One of the big decisions made in that time about the structure resulted in what we still have now of two supply chains. If you're a producer, you can sell into the medical system, or you can sell into the provincial distribution wholesale system. In 2018, we started hearing from small producers that they were facing barriers - the big barrier at the time being lack of licenses. We realized the business model was going to need to change for small businesses to succeed – going to need more sales channels, more access to market, and sales channels that are a better fit for small businesses.
We could then look at the cannabis economy and what British Columbians wanted to achieve with it, instead of operating in a sort of ‘emergency build out’ mode. People wanted to hear from our elected leadership that there was a vision of cannabis having an important role in the economy – that it can be something like wine or beer, that we should be thinking about building a future that accommodates things like Agri-tourism and the cannabis sector. We’ve been thinking about how we reconcile the regulatory system we built out with these visions, and with the need for small businesses to be able to succeed in this market.
Do you communicate these visions with the elected officials?
We’re now at the next round of sorting out what the models look like and what it’s going to take for them to meet all the different objectives we have. We may have to take back some choices based on what we hear in meetings like this and make tweaks. Some things we may need to rethink. We'll take those back to the elected officials and update them on what we've heard, give them those choices and see where we go next. I think the path that we're going down is the one where we’ve had endorsement.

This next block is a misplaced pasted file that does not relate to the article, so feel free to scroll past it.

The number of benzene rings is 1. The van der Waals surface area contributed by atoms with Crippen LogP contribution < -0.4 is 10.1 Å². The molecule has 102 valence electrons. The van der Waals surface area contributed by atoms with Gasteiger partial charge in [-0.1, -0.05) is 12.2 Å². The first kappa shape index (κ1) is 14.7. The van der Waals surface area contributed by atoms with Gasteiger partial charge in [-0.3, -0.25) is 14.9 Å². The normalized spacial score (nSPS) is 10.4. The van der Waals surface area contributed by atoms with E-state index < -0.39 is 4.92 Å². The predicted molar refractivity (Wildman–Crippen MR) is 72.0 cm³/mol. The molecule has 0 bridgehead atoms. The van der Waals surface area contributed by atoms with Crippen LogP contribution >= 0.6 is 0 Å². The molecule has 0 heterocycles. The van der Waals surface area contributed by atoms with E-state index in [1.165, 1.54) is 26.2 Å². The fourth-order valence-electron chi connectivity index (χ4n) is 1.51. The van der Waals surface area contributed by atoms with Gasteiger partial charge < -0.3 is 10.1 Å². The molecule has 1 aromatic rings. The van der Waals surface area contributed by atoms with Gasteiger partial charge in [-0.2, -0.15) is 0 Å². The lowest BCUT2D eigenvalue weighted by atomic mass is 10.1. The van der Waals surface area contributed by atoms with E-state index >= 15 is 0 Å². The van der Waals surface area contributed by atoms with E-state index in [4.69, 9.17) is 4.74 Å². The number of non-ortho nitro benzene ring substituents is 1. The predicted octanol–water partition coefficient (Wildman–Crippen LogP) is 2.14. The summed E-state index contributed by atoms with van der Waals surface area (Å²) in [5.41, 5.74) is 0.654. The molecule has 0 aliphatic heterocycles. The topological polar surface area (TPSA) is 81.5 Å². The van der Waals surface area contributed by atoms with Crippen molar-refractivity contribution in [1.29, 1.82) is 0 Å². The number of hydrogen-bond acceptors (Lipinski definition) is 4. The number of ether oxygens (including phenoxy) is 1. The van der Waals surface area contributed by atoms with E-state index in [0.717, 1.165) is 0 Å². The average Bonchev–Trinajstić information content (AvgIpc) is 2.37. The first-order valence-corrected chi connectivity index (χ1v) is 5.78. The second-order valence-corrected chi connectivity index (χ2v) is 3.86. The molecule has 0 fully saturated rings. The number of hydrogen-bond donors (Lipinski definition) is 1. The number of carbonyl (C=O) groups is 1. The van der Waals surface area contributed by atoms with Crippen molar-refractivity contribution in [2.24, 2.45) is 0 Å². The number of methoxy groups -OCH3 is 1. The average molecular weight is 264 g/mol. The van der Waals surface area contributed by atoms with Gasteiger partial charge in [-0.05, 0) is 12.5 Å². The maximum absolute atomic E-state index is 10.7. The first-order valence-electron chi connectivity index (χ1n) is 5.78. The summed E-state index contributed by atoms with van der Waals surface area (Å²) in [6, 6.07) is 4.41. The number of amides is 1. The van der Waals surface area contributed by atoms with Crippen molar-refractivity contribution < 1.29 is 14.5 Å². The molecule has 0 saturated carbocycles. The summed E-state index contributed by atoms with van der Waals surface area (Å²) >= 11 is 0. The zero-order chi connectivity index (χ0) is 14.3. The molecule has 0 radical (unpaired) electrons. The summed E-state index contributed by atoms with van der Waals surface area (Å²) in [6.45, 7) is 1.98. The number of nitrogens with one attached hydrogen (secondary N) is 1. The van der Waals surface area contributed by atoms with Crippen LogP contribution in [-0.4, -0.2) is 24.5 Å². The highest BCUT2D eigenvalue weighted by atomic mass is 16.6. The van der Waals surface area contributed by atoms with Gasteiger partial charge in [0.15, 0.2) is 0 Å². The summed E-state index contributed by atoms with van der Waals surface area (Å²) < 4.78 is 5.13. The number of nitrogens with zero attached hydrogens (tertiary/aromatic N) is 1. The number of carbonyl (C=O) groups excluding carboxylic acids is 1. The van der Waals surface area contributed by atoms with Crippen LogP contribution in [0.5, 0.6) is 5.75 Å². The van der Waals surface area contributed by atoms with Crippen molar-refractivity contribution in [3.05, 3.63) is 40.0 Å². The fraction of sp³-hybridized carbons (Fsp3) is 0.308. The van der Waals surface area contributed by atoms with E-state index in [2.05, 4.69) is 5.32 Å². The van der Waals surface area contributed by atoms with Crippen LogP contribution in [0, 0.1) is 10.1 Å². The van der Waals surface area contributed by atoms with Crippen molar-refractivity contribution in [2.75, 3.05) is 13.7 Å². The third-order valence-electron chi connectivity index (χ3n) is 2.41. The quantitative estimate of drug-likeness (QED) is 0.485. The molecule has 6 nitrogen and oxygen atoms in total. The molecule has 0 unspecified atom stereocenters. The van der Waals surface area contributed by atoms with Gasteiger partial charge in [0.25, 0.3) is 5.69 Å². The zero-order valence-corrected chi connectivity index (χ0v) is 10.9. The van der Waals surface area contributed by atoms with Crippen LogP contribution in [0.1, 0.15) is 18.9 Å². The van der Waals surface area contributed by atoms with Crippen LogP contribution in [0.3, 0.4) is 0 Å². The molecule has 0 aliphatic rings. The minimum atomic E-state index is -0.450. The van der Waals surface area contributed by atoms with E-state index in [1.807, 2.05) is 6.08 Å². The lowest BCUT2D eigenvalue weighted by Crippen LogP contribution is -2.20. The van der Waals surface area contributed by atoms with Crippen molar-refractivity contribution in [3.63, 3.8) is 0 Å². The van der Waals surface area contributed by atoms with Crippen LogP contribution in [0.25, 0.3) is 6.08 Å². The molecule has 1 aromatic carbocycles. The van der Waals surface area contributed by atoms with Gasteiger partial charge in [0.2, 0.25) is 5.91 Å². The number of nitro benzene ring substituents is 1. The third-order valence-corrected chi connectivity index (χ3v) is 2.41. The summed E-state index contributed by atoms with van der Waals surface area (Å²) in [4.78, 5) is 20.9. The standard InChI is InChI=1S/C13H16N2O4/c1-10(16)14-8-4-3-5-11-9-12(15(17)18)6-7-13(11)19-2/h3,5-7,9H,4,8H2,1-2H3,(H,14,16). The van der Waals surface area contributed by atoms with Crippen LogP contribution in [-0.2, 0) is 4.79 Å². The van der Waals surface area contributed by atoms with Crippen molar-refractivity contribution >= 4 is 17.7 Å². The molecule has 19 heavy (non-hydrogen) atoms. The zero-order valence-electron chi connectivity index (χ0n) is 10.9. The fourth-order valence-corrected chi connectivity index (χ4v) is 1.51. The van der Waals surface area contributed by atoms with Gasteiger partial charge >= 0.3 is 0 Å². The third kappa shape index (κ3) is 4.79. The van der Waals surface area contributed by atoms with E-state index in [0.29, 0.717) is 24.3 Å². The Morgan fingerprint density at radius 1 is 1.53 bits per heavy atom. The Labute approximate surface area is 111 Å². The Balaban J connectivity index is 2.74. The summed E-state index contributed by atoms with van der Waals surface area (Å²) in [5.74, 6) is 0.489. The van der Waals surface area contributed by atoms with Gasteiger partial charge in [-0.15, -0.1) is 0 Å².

Do you keep informing elected officials after programs get implemented?
Our role is to keep on listening and they're talking to their constituents. It's dynamic, it's a flow from us to them and them to us. I think we have a lot of elected leaders who are very engaged. We're getting questions from that, we're getting “Well, what about this?”, “What about that?” We're able to bring up issues and say, “you know, we think that there's an issue here, we want to consider this. We want to consider making a change here.” There's lots of space for dialogue to happen between us.
There’s interest in outdoor consumption lounges to have a vibrant agritourism business. Can you tell us about the direction you see this moving?
I'm really interested to hear what ideas people have around having a Farm Gate store and how they might imagine it. In the engagements that have happened so far, there were a lot of really cool ideas that were thrown out there. To me, it's about an experience, and I think that’s the challenge. It was important for government to look at consumption at the same time as Farm Gate because we didn't want Farm Gate to just be a retail store in an inconvenient location.
There's some recognition that we have to allow there to be some experience around it, while keeping it safe. There's an issue of feasibility - the right order of operations, and that we don't need to build everything all at once. What's the right place to start? It needs to instill confidence, and that local communities are going to feel comfortable with. We need to use some creativity to think about how people can have a good experience, while still keeping it something that's safe and meets the regulatory goals.
Some growers get frustrated by the federal government regulations. How does this interact with those regulations?